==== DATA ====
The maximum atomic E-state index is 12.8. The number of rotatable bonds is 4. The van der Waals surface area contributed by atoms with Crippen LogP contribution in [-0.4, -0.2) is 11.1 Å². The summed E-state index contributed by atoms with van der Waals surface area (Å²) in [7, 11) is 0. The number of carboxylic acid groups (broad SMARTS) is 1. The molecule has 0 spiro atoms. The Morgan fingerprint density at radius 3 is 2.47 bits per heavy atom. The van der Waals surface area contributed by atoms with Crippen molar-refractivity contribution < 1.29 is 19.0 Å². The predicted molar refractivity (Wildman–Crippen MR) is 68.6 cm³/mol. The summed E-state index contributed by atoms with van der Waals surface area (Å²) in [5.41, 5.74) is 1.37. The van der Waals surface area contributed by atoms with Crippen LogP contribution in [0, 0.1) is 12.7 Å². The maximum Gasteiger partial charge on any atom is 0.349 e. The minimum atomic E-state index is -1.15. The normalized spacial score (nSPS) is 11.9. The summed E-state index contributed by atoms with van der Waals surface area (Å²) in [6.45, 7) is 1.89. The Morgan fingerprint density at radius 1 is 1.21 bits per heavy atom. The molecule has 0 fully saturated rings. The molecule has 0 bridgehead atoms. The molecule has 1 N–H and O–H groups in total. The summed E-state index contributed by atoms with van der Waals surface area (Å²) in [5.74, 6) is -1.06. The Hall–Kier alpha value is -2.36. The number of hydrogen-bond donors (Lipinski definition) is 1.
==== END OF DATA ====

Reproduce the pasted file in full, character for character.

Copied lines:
The maximum atomic E-state index is 12.8. The number of rotatable bonds is 4. The van der Waals surface area contributed by atoms with Crippen LogP contribution in [-0.4, -0.2) is 11.1 Å². The summed E-state index contributed by atoms with van der Waals surface area (Å²) in [7, 11) is 0. The number of carboxylic acid groups (broad SMARTS) is 1. The molecule has 0 spiro atoms. The Morgan fingerprint density at radius 3 is 2.47 bits per heavy atom. The van der Waals surface area contributed by atoms with Crippen molar-refractivity contribution < 1.29 is 19.0 Å². The predicted molar refractivity (Wildman–Crippen MR) is 68.6 cm³/mol. The summed E-state index contributed by atoms with van der Waals surface area (Å²) in [5.41, 5.74) is 1.37. The van der Waals surface area contributed by atoms with Crippen LogP contribution in [0, 0.1) is 12.7 Å². The maximum Gasteiger partial charge on any atom is 0.349 e. The minimum atomic E-state index is -1.15. The normalized spacial score (nSPS) is 11.9. The summed E-state index contributed by atoms with van der Waals surface area (Å²) in [6.45, 7) is 1.89. The Morgan fingerprint density at radius 1 is 1.21 bits per heavy atom. The molecule has 0 fully saturated rings. The molecule has 0 bridgehead atoms. The molecule has 1 N–H and O–H groups in total. The summed E-state index contributed by atoms with van der Waals surface area (Å²) in [5.74, 6) is -1.06. The Hall–Kier alpha value is -2.36. The number of hydrogen-bond donors (Lipinski definition) is 1.